There are two main roofing materials that are used by chemically sensitive folks or those avoiding toxins – asphalt shingles or standing seam metal roofs. The most extremely sensitive will go with metal.
We also need to consider the underlayment and sealants used. Some of the traditional sealants can be toxic and potent so be sure to carefully select all components in the design stage.
This article was written with the assistance of Andy Pace, a Healthy Home Concierge with over 30 years of experience in the healthy home building materials industry.
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1. Roofing Materials
Asphalt shingles are by far the most popular roofing material in the US and Canada. Even most chemically sensitive people go with this choice in the end (though likely not the most extremely sensitive).
They are made from asphalt reinforced by fiberglass wood or cellulose, and mineral granules. The first line of shingles has extra asphalt on the back.
This is the lowest-cost roofing material and virtually every roofing company is familiar with installing these singles.
The cons are that they are not the most durable or long-lasting option. For sensitive folks, there is some asphalt odor here, but it’s nothing like liquid asphalt that you may have seen used on some roofs or in the redoing of an asphalt road. Be sure to get samples and test them out for yourself.
Composite shingles are made of plastic polymers or rubber. They mimic the look of other materials like slate or wood. Sensitive folks can avoid that asphalt odor with these options.
The cons are that they are expensive and there are far fewer experienced roofers. Also, not all brands have proven themselves over time. Class-action lawsuits have been initiated against “lifetime” roofing products with names like Hardishake, Maxishake, and Permatek which have prematurely failed. Certainteed also got rid of their Symphony polypropylene slate-look shingles.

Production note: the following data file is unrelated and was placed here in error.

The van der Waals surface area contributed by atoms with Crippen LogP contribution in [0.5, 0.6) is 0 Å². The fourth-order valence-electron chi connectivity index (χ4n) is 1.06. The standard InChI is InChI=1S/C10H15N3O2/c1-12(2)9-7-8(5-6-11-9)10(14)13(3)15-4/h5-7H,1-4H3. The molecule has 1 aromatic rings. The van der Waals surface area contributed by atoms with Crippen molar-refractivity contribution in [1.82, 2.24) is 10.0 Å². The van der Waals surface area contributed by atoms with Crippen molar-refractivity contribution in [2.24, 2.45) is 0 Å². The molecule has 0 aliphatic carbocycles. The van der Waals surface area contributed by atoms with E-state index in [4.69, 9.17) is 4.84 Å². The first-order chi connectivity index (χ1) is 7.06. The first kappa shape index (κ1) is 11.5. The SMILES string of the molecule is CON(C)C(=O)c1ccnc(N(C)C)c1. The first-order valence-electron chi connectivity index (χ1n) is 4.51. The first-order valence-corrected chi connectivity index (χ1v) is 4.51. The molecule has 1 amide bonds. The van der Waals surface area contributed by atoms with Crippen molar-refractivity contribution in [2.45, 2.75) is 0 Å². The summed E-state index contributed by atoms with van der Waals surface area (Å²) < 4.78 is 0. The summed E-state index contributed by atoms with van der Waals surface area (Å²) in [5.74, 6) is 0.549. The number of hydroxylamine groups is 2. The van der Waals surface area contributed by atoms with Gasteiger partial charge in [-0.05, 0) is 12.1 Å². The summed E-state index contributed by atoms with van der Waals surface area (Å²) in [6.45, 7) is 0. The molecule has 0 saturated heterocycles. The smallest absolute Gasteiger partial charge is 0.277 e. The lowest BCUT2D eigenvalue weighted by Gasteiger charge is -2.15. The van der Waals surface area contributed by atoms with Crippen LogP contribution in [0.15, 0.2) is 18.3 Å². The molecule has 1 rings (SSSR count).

Current brands include EcoStar’s composites which look like real slate or wood and are made from recycled rubber (EPDM) and plastic (TPO). These are liked by the chemically sensitive. And DaVinci Roofscapes, which offers composite shake and slate-type products. They are polymer-based.
Standing Seam Metal Roofing
The main alternative to asphalt shingles, especially amongst the chemically sensitive, is standing seam metal roofs. The roofing panels meet in raised seams that interlock to keep moisture out.
Metal roofs are also good against heavy snowfall or wildfires.
Metal roofs last a long time, though they are more expensive than asphalt. Installation requires special skills and not every roofing company knows how to install a standing seam metal roof (though this is much more common than composite shingles).
The most extremely sensitive may want to learn about different paints used on the metals to select the best one for them. You can read more about that in Perscriptions for a Healthy Home.
Decking/sheathing options are covered here. The most common option for the chemically sensitive will be plywood, but there are other options to consider.
Under an asphalt shingle roof, an asphalt felt paper underlayment is used. This does not add significantly more offgassing.